eDiscovery Daily Blog
Understanding Blockchain and its Impact on Legal Technology, Part Five
Editor’s Note: Tom O’Connor is a nationally known consultant, speaker, and writer in the field of computerized litigation support systems. He has also been a great addition to our webinar program, participating with me on several recent webinars. Tom has also written several terrific informational overview series for CloudNine, including his most recent one, Will Lawyers Ever Embrace Technology?, which we covered as part of a webcast on November 28 of last year. Now, Tom has written another terrific overview regarding blockchain and legal technology titled Understanding Blockchain and its Impact on Legal Technology that we’re happy to share on the eDiscovery Daily blog. Enjoy! – Doug
Tom’s overview is split into six parts, so we’ll cover each part separately. Part one was last Monday, part two was last Wednesday, part three was last Friday and part four was this Monday, here’s the fifth part.
Blockchain in Legal Technology and eDiscovery
Sure, those are a couple of great examples and there are a lot of general use cases for blockchain. But, this is also an article about its impact on legal technology and electronic discovery. How does it impact those areas?
General Legal Technology Impacts
Because blockchain is secure, immutable and transparent, it enables attorneys to record and authenticate many types of legal matters including contracts, real estate, corporate filings, intellectual property rights, or any other activity conducive to being ledger-based.
Contracts, in particular, are starting to benefit from blockchain. We have smart phones, smart watches, even smart thermostats and smart appliances, right? With blockchain, we have smart contracts which not only define the rules and penalties contained within an agreement, they also automatically enforce those obligations. This article by Caitlin Moon in Law Technology Today goes into considerably greater depth into various implications of blockchain for legal professionals.
Impacts on Electronic Discovery
With regard to eDiscovery, blockchain has several potential significant impacts, some of which are priorities even today:
Source of ESI: One obvious impact of blockchain is that it is another source of ESI that needs to be addressed and you need to have a plan to account for it. This includes a strategy for preparing and responding to discovery requests. Just as you need to expand your eDiscovery strategy to incorporate data from mobile devices, Internet of Things (IoT) devices and social media (and other cloud-based platform) data, you now need to include blockchain in that strategy as well.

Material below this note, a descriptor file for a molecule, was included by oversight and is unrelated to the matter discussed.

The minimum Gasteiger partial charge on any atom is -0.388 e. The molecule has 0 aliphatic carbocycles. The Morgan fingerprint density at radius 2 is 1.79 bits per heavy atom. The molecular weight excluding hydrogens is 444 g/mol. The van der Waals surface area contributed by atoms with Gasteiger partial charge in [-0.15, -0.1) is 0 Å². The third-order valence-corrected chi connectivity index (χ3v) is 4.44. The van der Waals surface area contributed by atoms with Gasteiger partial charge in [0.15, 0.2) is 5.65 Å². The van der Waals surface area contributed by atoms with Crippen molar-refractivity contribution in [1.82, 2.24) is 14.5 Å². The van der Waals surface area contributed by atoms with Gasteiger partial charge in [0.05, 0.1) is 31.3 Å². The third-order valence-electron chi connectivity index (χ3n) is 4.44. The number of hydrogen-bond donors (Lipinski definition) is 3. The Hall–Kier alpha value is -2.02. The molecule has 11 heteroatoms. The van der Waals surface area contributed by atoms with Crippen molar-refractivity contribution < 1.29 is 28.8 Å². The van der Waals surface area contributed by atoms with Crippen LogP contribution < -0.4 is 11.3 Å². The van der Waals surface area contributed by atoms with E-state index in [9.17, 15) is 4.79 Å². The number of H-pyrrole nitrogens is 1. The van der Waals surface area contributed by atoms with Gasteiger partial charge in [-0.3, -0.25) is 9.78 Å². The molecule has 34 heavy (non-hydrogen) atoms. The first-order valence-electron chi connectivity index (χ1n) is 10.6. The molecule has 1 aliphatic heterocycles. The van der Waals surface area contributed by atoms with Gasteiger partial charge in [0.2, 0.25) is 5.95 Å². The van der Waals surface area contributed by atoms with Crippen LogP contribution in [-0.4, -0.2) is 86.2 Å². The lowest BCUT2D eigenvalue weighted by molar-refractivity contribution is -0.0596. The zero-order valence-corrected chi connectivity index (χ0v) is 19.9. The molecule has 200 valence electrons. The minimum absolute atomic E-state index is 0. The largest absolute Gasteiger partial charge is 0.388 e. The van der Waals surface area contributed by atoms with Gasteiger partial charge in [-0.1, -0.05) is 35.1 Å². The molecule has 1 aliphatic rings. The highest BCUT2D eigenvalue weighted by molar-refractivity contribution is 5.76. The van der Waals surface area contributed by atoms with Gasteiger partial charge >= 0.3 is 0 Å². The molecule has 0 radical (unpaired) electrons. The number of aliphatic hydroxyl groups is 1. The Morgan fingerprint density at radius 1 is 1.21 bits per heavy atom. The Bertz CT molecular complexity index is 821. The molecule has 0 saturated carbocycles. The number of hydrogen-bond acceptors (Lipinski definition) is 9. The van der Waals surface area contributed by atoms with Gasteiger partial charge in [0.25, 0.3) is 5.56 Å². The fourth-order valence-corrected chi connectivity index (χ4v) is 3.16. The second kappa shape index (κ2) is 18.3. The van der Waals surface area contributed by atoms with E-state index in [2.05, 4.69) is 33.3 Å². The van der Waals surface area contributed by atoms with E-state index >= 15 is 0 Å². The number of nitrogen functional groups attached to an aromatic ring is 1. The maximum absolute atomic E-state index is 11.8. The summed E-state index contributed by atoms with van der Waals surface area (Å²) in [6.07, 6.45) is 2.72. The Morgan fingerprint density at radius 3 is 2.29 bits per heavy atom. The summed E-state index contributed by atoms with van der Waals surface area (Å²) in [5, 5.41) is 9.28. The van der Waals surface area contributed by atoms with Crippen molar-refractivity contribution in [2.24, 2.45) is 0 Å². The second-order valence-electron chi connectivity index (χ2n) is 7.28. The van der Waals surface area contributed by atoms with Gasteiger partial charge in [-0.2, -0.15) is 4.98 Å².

Investigations: In some respects, blockchain can aid in investigations since every transaction is immutable, verifiable and open to examination. However, because identities are protected, blockchain also complicates the process of tying monetary transactions to specific entities.
Document Preservation: Because blockchain records are immutable, blockchain is more verifiable, easier to authenticate, and more reliable than other data sources. Blockchain’s immutable nature would certainly reduce the potential of ESI spoliation since potentially relevant information can’t be erased.
Document Production: Blockchain could also be an improved, more-technology focused method of labeling productions than the Bates numbering system still used so widely today, in that it could make discovery productions more secure.
Chain of Custody: Because of its immutability and reliability, blockchain can provide an indisputable chain of custody.
Forensics: Even forensics can benefit from blockchain. Forensics expert Johnny Lee of Grant Thornton related in the article mentioned above that “…the ability of blockchain to replace the need for a centralized trust authority to authenticate transactions is perhaps its greatest promise for the forensic community.”
The Epiq blog has more information about impacts to eDiscovery here. And, HaystackID conducted a two-part webcast series that discusses the basics of cryptocurrencies and blockchain (part one) and gets into the impact on legal technology and eDiscovery (part two).
We’ll publish Part 6 – Conclusions – on Friday.
So, what do you think? Do you understand blockchain and how it can impact the legal profession? If not, keep reading! And, as always, please share any comments you might have or if you’d like to know more about a particular topic.
Sponsor: This blog is sponsored by CloudNine, which is a data and legal discovery technology company with proven expertise in simplifying and automating the discovery of data for audits, investigations, and litigation. Used by legal and business customers worldwide including more than 50 of the top 250 Am Law firms and many of the world’s leading corporations, CloudNine’s eDiscovery automation software and services help customers gain insight and intelligence on electronic data.
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